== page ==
Automated instruments will measure wind speed, wind direction, and blade loads at frequent intervals -- 30 per second -- over a year. "We are particularly interested in wind loads created by large wind gusts passing through the rotor," Sutherland says. "A single large event can reduce the life of a turbine blade by half."
The second project is the Blade Manufacturing Initiative (BMI), led by Tom Ashwill. "We will be looking at advanced materials, better manufacturing processes, and more efficient blade designs, all in an effort to develop blades that are lighter, more reliable from a structural standpoint, and less expensive," Ashwill says. "Currently, blades are sufficiently strong, but they cost too much. As commercial machines get bigger, this could be even more of a problem."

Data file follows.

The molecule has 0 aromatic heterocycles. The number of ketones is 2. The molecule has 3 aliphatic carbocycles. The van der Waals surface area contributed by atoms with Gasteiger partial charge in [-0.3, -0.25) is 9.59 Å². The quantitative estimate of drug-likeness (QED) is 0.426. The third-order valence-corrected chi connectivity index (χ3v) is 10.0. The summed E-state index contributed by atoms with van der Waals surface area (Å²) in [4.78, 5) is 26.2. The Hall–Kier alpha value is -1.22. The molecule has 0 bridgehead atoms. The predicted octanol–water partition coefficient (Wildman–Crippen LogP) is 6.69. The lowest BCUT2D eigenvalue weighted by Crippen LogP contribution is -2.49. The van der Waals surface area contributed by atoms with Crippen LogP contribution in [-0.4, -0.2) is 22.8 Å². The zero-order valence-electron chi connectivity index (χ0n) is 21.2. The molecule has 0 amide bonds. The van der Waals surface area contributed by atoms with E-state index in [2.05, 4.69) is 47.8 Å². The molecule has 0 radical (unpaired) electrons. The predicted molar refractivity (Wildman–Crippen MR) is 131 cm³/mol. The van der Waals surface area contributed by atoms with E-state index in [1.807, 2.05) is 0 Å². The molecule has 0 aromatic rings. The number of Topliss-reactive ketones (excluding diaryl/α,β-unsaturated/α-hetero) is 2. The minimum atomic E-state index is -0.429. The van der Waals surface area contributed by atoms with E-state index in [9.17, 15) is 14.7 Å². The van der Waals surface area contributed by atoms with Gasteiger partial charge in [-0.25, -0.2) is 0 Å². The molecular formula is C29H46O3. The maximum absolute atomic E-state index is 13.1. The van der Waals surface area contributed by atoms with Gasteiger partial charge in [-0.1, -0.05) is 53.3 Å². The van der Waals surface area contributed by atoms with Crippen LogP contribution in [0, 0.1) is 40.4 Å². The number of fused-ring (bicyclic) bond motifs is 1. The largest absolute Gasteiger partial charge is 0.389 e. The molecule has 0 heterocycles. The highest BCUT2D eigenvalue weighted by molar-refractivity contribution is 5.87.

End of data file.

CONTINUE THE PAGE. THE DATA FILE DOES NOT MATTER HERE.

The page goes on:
Wind turbine blades are typically built by hand, which according to Ashwill "tends to create small imperfections that cause premature failures of wind turbine blades." Over the next few years, Ashwill will be studying automated processes and advanced moulding techniques to build better blades cheaper.